In an interview with EuroGamer, Grid developer Codemasters made good on last week’s promise for an August 8 reveal of the sequel to its stylish racer. A mix of interesting new features and slightly concerning decisions came out of the meeting.
Grid 2 will feature point-to-point street races in a variety of locations, including California, Chicago and Paris. It also features a multiplayer mode that is completely separate from the single player game, which EuroGamer says seems to be inspired by Call of Duty‘s multiplayer experience.
The more notable changes moving forward, though, are not in the additions but the omissions.
According to Codemasters, in-car cameras were used by only five percent of players, which has led to the decision to allow only hood-locked and chase cameras. This has already lead to declarations by fans of “No Cockpit, No Buy!” on the above video’s YouTube page. Unfortunately for those fans, the numbers just don’t support keeping such a feature. Stepping back, it seems to be a pretty easy decision; very few people use the feature, and accurately modeling the in-car dash for each of the vehicles is a lot of extra work.
The other interesting change is the full u-turn compared with what Forza Motorsport has been working toward. While the Forza series has been adding more difficulty options than one would’ve previously thought possible, Grid is removing the options. Called TrueFeel, the 1000Hz physics engine is being tuned to let each car handle authentically without making it inaccessible to players less interested in simulation.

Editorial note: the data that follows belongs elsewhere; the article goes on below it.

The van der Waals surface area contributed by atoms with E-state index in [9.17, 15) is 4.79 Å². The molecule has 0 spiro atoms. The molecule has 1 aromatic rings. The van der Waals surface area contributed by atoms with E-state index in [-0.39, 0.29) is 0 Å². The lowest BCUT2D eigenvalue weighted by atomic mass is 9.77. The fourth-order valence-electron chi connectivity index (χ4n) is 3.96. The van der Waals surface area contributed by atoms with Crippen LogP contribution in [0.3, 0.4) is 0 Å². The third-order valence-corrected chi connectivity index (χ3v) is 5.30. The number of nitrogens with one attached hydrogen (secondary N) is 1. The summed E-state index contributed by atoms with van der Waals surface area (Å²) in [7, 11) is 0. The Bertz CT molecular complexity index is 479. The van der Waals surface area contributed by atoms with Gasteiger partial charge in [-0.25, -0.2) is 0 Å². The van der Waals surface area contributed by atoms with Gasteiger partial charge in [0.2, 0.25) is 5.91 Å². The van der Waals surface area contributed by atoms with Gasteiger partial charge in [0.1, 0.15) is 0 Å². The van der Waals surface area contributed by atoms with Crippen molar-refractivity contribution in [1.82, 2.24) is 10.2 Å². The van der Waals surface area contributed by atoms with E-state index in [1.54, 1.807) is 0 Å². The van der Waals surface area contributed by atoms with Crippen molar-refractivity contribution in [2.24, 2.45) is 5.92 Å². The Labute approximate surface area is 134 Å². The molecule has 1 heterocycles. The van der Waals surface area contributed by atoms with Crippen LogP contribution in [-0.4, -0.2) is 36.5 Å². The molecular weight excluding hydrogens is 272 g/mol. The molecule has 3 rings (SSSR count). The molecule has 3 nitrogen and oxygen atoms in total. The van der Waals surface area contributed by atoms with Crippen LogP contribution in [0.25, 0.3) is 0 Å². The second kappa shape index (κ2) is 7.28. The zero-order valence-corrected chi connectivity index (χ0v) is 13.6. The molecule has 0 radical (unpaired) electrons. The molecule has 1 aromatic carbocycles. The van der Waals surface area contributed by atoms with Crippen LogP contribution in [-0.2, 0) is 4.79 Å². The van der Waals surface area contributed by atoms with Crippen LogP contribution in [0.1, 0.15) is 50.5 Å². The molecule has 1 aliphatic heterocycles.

The concern driving fans (like myself) see is that this could potentially numb the driving experience. The highs and lows of driving are gone. Sure, anyone can do it, but the sense of accomplishment that comes from taming a particularly wild vehicle may disappear as well.
Speaking of wild vehicles, Codemasters confirmed in the interview that brands like BMW, Nissan, McLaren and Koenigsegg will be present across the four tiers of cars players will advance through; unfortunately some of the legendary supercar names like Porsche, Ferrari, and Lamborghini will be missing.
Fans of the first have a lot to look forward to as more news trickles out over the next year or so. How TrueFeel affects the driving experience should become more apparent, and concern over the lack of a cockpit view could grow into a real issue or disappear entirely. Without specifying a month or even a season, Codemasters has given Grid a 2013 time-frame for release.